7.7/10
118
6 user 4 critic

A War of Children (1972)

Two families in Belfast, one Protestant and one Catholic, find that their long-standing friendship is threatened by the escalating sectarian violence that surrounds them.

Director:

George Schaefer

Writer:

James Costigan
Reviews
Nominated for 1 Golden Globe. Another 1 win & 1 nomination. See more awards »

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Cast

Cast overview, first billed only:
Vivien Merchant ... Nora Tomelty
Jenny Agutter ... Maureen Tomelty
John Ronane John Ronane ... Frank Tomelty
Anthony Andrews ... Reg Hogg
Oliver Maguire Oliver Maguire ... Ian McCullum
Aideen O'Kelly Aideen O'Kelly ... Meg McCullum
Danny Figgis Danny Figgis ... Donal Tomelty
David G. Meredith David G. Meredith ... Robbie McCullum
Patrick Dawson Patrick Dawson ... Seamus Lynch
Cathleen Delany Cathleen Delany ... Mrs. Doyle (as Cathleen Delaney)
Maura Keeley Maura Keeley ... Woman in Shop
Arthur O'Sullivan Arthur O'Sullivan ... Mr. Fiske
Des Nealon Des Nealon ... British Lieutenant (as Desmond Nealon)
Pat Laffan ... British Soldier
Conor Evans Conor Evans ... British Soldier
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Storyline

Two families in Belfast, one Protestant and one Catholic, find that their long-standing friendship is threatened by the escalating sectarian violence that surrounds them. Written by frankfob2@yahoo.com

Plot Summary | Add Synopsis

Genres:

Drama

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Details

Country:

USA | UK

Language:

English

Release Date:

5 December 1972 (USA) See more »

Also Known As:

Ein Krieg der Kinder See more »

Company Credits

Production Co:

Tomorrow Entertainment See more »
Show more on IMDbPro »

Technical Specs

Runtime:

Sound Mix:

Mono

Color:

Color

Aspect Ratio:

1.33 : 1
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Did You Know?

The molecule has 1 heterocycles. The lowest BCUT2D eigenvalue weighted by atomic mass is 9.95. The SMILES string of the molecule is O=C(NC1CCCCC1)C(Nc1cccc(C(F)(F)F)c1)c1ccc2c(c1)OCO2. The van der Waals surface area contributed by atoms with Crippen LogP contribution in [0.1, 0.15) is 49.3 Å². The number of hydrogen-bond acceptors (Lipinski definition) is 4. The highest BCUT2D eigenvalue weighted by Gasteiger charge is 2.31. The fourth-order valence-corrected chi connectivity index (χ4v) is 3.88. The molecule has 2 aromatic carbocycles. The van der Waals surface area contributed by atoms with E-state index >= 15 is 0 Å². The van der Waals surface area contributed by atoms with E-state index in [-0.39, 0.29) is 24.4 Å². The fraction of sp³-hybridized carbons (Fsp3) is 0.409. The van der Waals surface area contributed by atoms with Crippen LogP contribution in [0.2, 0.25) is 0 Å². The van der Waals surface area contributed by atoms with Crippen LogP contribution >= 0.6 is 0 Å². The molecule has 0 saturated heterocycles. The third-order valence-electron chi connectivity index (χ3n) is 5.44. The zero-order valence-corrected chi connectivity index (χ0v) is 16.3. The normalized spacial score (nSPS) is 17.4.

Connections

Featured in The 30th Annual Primetime Emmy Awards (1978) See more »

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User Reviews

 
See it - for a laugh
26 December 2006 | by amurray-5See all my reviews

I watched this film in 1973, in Dublin, as I waited for a flight to New York. It was laughable on every level. Firstly, the accents were all over the place. Those that actually sounded Irish wandered at least 100 miles south of Belfast; well into the Republic of Ireland. The acting was stage Oirish at its worst. Plotting was sublimely inauthentic, with Anthony Andrews' soldier borrowing military vehicles to visit Jenny Agutter up the Falls Road; acts which would have brought his romance to an abrupt end. The IRA prisoners were rescued from the evil Brits when an ancient crone, straight from the potato famine, teleported into the late 20th century and stepped out in front of the armed convoy, responding to the imperious complaint of the chief Brit with the immortal line "Sorry yer honour".

The location shots were so obviously Dublin, right down to the green corporation buses, that when Anthony Andrews left the post-coital bed in his rented love nest, opened the curtains and said, "You can see the river from here", a loud Dublin voice shouted "It's probably the ****** Liffey!" He brought the house down.

See it for a laugh. Thirty three years later, it's still fresh in this viewer's mind.


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